Regional integration has been the vision of African leaders since independence. To date, Africa has witnessed the creation of 14 Regional Economic Communities (RECs). The integration vision of African leaders leaped forward on 3rd June 1991 when the Heads of State and Governments of the Organisation of African Unity (OAU) adopted the Abuja Treaty establishing the African Economic Community (AEC).
The Abuja Treaty designates Africa’s RECs as the building blocks for stronger integration and the creation of an African Economic Community as the last stage toward the full integration of Africa. Africa’s regional economic communities are making progress in Africa’s attempt to integrate. And , even though the African Union recognizes only eight RECs, the continent currently hosts 14 inter-governmental organizations, working on regional integration issues, with various objectives, numerous treaties and protocols governing inter-state relations that , overlap in such an imbroglio that has been described as the “the Spaghetti Bowl Effect”.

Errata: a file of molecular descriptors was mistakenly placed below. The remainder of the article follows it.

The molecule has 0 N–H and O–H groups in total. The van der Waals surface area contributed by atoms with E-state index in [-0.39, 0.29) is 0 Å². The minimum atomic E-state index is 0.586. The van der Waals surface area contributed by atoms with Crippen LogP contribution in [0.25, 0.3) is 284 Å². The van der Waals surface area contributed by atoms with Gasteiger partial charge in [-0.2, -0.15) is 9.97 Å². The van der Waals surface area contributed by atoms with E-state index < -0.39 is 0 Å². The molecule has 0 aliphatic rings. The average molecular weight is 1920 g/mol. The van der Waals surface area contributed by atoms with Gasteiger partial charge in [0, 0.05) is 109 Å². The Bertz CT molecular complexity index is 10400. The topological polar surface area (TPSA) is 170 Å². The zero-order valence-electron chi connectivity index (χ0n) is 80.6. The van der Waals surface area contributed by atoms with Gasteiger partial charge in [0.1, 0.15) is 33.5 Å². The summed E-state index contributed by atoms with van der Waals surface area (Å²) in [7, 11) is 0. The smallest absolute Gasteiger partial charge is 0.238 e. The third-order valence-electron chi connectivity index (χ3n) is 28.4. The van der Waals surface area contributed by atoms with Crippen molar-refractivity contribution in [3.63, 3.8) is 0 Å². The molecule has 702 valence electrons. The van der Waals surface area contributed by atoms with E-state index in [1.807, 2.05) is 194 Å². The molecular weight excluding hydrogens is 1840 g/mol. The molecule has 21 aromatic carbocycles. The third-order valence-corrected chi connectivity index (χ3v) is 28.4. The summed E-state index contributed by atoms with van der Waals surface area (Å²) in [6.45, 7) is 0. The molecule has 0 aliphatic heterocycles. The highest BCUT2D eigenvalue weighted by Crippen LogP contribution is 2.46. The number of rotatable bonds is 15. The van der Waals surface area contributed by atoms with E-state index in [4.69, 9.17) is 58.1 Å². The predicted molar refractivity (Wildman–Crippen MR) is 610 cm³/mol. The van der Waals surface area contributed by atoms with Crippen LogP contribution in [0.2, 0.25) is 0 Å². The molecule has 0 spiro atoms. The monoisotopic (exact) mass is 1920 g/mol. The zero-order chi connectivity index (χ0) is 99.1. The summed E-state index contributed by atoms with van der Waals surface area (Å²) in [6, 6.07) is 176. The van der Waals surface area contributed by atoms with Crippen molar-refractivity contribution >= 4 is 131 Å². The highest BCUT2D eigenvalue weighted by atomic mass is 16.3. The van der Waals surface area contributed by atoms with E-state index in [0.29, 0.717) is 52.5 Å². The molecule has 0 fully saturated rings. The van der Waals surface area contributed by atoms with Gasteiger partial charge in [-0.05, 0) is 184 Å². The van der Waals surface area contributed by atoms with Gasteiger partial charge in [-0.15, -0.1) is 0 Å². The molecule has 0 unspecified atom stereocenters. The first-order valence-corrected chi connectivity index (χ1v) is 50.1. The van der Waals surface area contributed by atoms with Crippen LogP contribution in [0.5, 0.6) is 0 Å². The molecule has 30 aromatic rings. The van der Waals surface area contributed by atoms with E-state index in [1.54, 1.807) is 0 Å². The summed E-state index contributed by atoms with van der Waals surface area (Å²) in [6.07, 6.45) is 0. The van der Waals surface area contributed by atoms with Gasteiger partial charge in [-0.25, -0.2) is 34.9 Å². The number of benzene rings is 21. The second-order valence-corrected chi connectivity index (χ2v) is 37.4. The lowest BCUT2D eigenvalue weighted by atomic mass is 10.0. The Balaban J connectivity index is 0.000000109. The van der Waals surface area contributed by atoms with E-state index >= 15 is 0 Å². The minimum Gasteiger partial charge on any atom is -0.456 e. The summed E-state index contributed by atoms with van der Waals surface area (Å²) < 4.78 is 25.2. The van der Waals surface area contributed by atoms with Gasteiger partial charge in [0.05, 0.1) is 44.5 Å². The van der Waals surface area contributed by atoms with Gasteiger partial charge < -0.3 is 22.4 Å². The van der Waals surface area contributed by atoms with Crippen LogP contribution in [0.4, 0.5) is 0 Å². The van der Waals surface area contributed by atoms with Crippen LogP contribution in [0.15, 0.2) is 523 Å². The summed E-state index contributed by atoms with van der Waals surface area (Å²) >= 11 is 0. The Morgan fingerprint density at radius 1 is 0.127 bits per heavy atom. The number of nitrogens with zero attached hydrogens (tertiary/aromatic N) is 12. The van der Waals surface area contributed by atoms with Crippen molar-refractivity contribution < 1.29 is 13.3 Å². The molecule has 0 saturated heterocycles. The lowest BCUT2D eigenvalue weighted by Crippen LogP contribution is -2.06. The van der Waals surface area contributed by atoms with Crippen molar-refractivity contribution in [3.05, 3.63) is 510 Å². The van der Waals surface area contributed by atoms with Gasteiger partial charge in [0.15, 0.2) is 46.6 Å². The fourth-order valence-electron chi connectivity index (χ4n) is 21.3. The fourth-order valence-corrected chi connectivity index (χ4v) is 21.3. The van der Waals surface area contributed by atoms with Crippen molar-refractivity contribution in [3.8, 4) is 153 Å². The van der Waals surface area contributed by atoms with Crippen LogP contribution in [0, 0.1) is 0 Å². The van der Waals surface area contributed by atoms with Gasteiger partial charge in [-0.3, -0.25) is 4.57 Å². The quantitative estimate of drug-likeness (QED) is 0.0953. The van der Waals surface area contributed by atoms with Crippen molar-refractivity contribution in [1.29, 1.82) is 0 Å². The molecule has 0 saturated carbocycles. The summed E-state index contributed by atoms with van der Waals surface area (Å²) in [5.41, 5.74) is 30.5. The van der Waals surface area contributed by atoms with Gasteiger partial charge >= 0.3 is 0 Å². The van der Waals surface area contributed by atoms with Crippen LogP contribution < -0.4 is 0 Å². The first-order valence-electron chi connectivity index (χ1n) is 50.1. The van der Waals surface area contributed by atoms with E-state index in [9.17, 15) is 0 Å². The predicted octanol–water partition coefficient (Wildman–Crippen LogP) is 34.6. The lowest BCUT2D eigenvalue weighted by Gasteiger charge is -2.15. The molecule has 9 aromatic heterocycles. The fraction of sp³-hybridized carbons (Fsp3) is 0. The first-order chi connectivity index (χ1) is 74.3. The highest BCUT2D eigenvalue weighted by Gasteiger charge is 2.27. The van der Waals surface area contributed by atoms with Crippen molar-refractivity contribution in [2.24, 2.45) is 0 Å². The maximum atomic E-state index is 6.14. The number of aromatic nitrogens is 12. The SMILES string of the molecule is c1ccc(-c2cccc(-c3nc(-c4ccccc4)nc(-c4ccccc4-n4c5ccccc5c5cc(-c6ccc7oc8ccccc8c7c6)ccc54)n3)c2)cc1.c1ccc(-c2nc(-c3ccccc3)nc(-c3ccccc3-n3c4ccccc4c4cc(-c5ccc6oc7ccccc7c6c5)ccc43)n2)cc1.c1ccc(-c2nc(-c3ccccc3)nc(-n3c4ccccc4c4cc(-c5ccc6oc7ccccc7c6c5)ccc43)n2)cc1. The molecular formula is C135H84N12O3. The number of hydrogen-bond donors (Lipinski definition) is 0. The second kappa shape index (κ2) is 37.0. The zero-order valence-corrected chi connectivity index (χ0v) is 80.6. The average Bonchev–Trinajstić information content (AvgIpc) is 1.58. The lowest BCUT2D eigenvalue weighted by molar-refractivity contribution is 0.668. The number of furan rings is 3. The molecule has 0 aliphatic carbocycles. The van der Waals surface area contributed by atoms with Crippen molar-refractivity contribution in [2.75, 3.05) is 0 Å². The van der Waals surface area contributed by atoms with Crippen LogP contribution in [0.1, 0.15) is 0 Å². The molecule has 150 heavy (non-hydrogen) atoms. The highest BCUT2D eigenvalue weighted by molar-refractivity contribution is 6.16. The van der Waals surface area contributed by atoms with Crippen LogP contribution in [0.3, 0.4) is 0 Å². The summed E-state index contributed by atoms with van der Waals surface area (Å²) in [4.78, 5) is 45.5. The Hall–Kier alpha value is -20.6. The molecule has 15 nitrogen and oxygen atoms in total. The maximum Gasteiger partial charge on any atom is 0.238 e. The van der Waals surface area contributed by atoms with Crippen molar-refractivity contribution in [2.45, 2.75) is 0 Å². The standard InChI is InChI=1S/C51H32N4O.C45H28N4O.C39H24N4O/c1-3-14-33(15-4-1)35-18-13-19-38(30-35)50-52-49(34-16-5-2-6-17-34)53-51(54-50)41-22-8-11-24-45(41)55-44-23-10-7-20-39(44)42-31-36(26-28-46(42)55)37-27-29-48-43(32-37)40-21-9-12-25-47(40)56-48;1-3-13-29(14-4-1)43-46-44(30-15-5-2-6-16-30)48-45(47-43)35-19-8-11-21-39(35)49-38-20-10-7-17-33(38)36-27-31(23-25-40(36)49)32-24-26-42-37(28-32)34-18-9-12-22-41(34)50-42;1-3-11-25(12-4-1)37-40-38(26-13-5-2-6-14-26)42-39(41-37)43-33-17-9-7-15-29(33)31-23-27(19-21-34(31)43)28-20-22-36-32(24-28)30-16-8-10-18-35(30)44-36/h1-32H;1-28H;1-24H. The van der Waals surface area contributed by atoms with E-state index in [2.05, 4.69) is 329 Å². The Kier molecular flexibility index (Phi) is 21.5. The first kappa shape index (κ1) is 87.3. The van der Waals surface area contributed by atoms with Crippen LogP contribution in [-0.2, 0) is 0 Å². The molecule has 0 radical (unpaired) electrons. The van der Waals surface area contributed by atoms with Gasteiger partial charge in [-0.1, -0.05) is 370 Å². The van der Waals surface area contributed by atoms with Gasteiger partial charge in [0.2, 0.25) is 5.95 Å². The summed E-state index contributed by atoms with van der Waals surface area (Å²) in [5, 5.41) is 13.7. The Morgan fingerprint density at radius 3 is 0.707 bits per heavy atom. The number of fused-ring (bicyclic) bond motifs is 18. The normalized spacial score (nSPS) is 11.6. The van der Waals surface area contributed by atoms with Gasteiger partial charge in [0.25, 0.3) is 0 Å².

Countries are aware of the consequences of multiple memberships. However, why does this phenomenon persist? In this discussion, we argue that it is in the interest of a small and landlocked country to belong to the same REC as all its neighbors. In case all the neighboring countries do not belong to the same regional economic community, it is in such a country’s interest to be a member of the RECs neighboring countries belong to. In such a situation, the country will experience overlapping membership, with potential overwhelming costs. The country could therefore have no choice, consciously or not, but to adopt the “free rider” syndrome.
We will apply this analysis to the case of Burundi and will be using the findings from the ongoing survey on the African RECs capacity needs assessment.